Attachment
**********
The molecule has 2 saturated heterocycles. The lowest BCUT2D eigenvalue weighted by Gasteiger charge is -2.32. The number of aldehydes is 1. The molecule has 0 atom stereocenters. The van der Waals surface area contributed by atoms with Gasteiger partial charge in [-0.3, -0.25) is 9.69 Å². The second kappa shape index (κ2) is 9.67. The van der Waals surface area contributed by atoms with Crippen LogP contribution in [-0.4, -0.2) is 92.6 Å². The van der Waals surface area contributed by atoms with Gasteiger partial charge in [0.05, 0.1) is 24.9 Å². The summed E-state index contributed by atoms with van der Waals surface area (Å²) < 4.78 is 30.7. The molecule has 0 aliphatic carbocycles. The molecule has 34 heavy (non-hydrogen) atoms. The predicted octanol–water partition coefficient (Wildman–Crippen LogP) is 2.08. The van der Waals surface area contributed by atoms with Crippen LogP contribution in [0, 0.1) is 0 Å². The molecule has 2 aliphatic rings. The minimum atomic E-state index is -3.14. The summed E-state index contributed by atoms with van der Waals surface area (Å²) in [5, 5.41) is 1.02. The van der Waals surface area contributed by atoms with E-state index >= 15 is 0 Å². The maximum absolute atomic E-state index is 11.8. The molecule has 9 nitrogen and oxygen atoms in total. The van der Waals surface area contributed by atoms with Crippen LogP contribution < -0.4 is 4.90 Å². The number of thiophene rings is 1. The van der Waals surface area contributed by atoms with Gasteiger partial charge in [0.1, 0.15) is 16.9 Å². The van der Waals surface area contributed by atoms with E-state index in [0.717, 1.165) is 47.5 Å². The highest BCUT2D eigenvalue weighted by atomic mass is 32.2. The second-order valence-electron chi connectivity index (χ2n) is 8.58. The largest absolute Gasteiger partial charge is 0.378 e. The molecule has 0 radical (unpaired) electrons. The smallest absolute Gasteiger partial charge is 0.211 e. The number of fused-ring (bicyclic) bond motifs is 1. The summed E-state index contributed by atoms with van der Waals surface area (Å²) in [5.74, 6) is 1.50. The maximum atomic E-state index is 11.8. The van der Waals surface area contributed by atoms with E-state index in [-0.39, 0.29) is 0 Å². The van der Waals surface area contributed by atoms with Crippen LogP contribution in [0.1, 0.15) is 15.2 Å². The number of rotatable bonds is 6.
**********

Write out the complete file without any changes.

The molecule has 2 saturated heterocycles. The lowest BCUT2D eigenvalue weighted by Gasteiger charge is -2.32. The number of aldehydes is 1. The molecule has 0 atom stereocenters. The van der Waals surface area contributed by atoms with Gasteiger partial charge in [-0.3, -0.25) is 9.69 Å². The second kappa shape index (κ2) is 9.67. The van der Waals surface area contributed by atoms with Crippen LogP contribution in [-0.4, -0.2) is 92.6 Å². The van der Waals surface area contributed by atoms with Gasteiger partial charge in [0.05, 0.1) is 24.9 Å². The summed E-state index contributed by atoms with van der Waals surface area (Å²) < 4.78 is 30.7. The molecule has 0 aliphatic carbocycles. The molecule has 34 heavy (non-hydrogen) atoms. The predicted octanol–water partition coefficient (Wildman–Crippen LogP) is 2.08. The van der Waals surface area contributed by atoms with Crippen LogP contribution in [0, 0.1) is 0 Å². The molecule has 2 aliphatic rings. The minimum atomic E-state index is -3.14. The summed E-state index contributed by atoms with van der Waals surface area (Å²) in [5, 5.41) is 1.02. The van der Waals surface area contributed by atoms with E-state index >= 15 is 0 Å². The maximum absolute atomic E-state index is 11.8. The molecule has 9 nitrogen and oxygen atoms in total. The van der Waals surface area contributed by atoms with Crippen LogP contribution < -0.4 is 4.90 Å². The number of thiophene rings is 1. The van der Waals surface area contributed by atoms with Gasteiger partial charge in [0.1, 0.15) is 16.9 Å². The van der Waals surface area contributed by atoms with E-state index in [0.717, 1.165) is 47.5 Å². The highest BCUT2D eigenvalue weighted by atomic mass is 32.2. The second-order valence-electron chi connectivity index (χ2n) is 8.58. The largest absolute Gasteiger partial charge is 0.378 e. The molecule has 0 radical (unpaired) electrons. The smallest absolute Gasteiger partial charge is 0.211 e. The number of fused-ring (bicyclic) bond motifs is 1. The summed E-state index contributed by atoms with van der Waals surface area (Å²) in [5.74, 6) is 1.50. The maximum atomic E-state index is 11.8. The van der Waals surface area contributed by atoms with E-state index in [-0.39, 0.29) is 0 Å². The van der Waals surface area contributed by atoms with Crippen LogP contribution in [0.1, 0.15) is 15.2 Å². The number of rotatable bonds is 6.